After checking into our hotel--another great room high above Times Square, this time with a few of the Statue of Liberty in the far distance--we walked around my old neighborhood.  We even got to go into my old building and up to my old floor, now an expensive hotel (that a friend calls a Euro-trash spot.)  There was also the old diner but otherwise not a lot of my hangouts.  Gone are Fresco Tortilla Mexican hole-in-the-wall, the Sam Bok Korean grocery, the coffee shop that made great strawberry iced drinks.

The Algonquin Hotel was next.  We looked around inside and even met the very stand-offish cat.  And we told the kids about our night at the Algonquin, during the blackout of 2003.  We even talked to one of the staff, who had been there that night, too.

Our main destination was Bryant Park, which has changed so much in twenty some-odd years.  It was always a popular shady spot for lunchtime, but now it's packed with people and activities.  Besides the movie screen, there are now permanent kiosks for expensive sandwiches and gelato and such.  We played a bit of putt-putt before heading over to Le Carrousel. We all rode once, and then Sis waited a long time to ride the bunny.  Bud and I went off and played some board games--checkers, Mancala.  There was also a juggling program--and so I juggled both bags and clubs.  Fun, fun, fun.  It was a beautiful afternoon in the city--gentle breezes, time together.

As usual, late lunch/early dinner at Sapporo for wonderful ramen and Japanese potato salad.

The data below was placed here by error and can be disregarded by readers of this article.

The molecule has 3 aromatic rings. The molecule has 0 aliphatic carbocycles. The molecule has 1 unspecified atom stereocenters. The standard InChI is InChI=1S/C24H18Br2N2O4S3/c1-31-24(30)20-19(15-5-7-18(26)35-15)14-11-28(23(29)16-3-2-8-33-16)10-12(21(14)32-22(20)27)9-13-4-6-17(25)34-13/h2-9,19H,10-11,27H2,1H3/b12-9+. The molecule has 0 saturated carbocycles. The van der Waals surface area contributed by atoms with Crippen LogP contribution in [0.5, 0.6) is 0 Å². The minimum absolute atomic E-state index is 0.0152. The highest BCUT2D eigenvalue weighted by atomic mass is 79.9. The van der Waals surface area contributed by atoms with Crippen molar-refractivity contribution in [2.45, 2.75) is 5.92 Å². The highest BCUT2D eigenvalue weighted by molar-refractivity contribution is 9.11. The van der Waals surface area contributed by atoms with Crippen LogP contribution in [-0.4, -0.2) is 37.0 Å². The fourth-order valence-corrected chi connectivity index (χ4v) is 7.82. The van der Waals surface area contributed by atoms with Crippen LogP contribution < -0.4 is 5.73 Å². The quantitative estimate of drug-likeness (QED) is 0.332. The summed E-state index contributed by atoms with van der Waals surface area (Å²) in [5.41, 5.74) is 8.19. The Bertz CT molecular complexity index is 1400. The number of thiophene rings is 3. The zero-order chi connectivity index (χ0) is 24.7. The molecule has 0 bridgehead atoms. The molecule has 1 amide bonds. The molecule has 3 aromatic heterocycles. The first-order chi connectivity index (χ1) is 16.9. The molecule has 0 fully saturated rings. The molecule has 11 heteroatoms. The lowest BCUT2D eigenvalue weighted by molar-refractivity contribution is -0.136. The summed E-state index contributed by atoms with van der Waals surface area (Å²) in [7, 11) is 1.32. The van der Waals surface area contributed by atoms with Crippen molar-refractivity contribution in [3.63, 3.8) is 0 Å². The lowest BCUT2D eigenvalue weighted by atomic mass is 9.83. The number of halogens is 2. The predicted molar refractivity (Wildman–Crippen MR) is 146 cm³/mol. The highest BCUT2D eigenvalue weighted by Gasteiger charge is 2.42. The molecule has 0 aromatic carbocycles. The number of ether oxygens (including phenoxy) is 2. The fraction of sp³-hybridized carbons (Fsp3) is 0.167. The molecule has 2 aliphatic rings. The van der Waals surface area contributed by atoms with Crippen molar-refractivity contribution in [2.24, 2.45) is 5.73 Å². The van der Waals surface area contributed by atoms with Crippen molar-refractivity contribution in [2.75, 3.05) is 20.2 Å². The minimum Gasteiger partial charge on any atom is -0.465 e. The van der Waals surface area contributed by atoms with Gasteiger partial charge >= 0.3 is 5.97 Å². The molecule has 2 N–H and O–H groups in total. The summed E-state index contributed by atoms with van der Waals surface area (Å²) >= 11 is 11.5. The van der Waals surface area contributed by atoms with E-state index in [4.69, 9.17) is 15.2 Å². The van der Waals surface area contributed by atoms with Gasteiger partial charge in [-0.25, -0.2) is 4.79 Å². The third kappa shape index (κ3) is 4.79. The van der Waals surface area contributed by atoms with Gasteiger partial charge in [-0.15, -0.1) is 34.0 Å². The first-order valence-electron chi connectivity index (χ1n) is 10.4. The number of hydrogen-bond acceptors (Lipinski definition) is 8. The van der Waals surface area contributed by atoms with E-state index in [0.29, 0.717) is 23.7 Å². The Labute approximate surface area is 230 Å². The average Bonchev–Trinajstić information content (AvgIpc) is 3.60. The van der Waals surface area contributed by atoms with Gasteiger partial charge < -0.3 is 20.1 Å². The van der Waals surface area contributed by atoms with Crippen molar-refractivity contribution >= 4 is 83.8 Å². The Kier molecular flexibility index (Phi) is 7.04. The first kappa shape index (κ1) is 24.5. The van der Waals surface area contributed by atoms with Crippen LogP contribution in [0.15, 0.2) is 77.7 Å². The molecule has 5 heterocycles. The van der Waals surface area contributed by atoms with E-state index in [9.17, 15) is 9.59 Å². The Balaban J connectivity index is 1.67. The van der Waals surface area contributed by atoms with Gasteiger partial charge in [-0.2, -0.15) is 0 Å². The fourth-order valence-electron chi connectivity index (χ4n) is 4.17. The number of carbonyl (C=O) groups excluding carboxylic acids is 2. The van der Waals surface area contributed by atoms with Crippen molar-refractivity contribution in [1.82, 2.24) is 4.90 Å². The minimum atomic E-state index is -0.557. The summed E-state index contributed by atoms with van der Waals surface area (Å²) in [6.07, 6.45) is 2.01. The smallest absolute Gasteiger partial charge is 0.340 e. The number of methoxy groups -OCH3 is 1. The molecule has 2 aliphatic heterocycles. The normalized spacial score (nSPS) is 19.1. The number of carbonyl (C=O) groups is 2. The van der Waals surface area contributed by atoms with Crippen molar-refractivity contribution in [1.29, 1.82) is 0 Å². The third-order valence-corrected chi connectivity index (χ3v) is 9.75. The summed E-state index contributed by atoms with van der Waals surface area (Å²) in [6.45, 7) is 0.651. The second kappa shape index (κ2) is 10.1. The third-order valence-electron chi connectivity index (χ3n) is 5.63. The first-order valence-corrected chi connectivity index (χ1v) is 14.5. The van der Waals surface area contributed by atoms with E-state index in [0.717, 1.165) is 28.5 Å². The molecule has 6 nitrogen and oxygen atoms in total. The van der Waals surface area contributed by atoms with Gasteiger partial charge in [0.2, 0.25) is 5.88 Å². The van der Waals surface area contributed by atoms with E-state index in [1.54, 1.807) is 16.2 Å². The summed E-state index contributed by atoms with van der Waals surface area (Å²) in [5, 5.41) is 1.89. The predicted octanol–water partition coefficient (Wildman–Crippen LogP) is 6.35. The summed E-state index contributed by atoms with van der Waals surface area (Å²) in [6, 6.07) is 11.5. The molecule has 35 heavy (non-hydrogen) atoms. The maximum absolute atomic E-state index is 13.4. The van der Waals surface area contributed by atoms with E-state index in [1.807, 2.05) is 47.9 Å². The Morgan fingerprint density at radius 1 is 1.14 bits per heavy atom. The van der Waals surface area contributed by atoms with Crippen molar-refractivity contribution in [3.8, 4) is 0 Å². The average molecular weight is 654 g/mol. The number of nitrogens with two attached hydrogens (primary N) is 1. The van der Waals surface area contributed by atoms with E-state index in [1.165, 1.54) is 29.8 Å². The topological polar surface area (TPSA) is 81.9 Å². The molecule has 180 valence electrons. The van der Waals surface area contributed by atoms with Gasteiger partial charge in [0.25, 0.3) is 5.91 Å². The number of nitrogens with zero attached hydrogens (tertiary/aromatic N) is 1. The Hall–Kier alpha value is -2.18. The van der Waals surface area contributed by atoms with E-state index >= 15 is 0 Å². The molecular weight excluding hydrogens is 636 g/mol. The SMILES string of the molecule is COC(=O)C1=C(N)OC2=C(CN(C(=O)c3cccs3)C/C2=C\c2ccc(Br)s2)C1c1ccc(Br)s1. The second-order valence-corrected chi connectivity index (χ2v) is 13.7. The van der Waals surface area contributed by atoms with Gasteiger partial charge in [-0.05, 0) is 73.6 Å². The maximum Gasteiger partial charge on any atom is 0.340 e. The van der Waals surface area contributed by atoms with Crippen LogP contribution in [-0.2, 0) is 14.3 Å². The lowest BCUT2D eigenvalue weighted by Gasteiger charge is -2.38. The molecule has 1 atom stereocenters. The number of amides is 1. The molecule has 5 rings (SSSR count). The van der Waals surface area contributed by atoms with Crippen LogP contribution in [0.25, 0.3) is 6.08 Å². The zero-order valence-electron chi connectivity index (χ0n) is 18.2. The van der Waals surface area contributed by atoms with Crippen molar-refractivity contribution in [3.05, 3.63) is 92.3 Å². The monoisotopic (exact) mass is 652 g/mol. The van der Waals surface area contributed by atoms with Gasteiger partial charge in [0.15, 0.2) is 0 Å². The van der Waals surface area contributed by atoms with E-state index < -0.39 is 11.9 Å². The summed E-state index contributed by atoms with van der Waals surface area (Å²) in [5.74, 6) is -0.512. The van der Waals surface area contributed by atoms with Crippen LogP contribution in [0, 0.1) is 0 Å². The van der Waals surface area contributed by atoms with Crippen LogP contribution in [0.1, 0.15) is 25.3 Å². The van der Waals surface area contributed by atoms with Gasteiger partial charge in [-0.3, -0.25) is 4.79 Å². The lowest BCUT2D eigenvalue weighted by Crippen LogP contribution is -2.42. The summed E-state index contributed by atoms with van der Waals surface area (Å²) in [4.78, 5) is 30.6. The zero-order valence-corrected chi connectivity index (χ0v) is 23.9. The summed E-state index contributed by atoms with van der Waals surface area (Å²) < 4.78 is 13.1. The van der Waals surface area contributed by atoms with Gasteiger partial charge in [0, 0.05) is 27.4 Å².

And then it was Wicked.  Sis and Bud are becoming quite the little theater-goers.  In fact, I think they might be becoming theater geeks.  And they loved Wicked!!  It was the first new show Mama and I had seen in awhile; we didn't even know all the songs.   And it was amazing--very fantastical and theatrical; visually and musically rich in the best Broadway sense.   So many talented dancers and singers.  Interestingly, we both didn't like the ending so much (Why was Elphaba leaving?  Was it really the only solution?  After all of her struggles and protests, she just walked away?  For love?  Seemed out of character.  Sis just said, "Mom, what else could she do?  She realized everything she was doing wasn't working."  Of course, we recognize that they couldn't have Elphaba defeat the Wizard and help Oz, goes against all the original material.  But we'll never see the movie the same way again.)  And we both thought the story was actually more about Glinda's transformation; she was much more sympathetic in the show than we had gleaned from the soundtrack.  We liked that--gave more depth to the story.  We loved all the inside Wizard of Oz references, the flying monkeys, Oswald the dragon, costumes, sets.  All the gears--very steampunk.  The kids said it was their favorite, with Phantom; both are the best shows, apparently.  Well, except neither liked the slow love song in Wicked as much as they liked the slow one in Phantom (and I have to say that the staging of the Wicked love song of Elphaba and Fiyero, which name I forget, was much more sexually suggestive, with their bodies separating and coming together rhythmically for the whole song--very distracting to us adults, though unrecognizable to the kids.)  They're still singing the songs--"Defying Gravity," "Popular," For Good,"--and finding something new they liked everyday.  They NEVER liked the movie this much.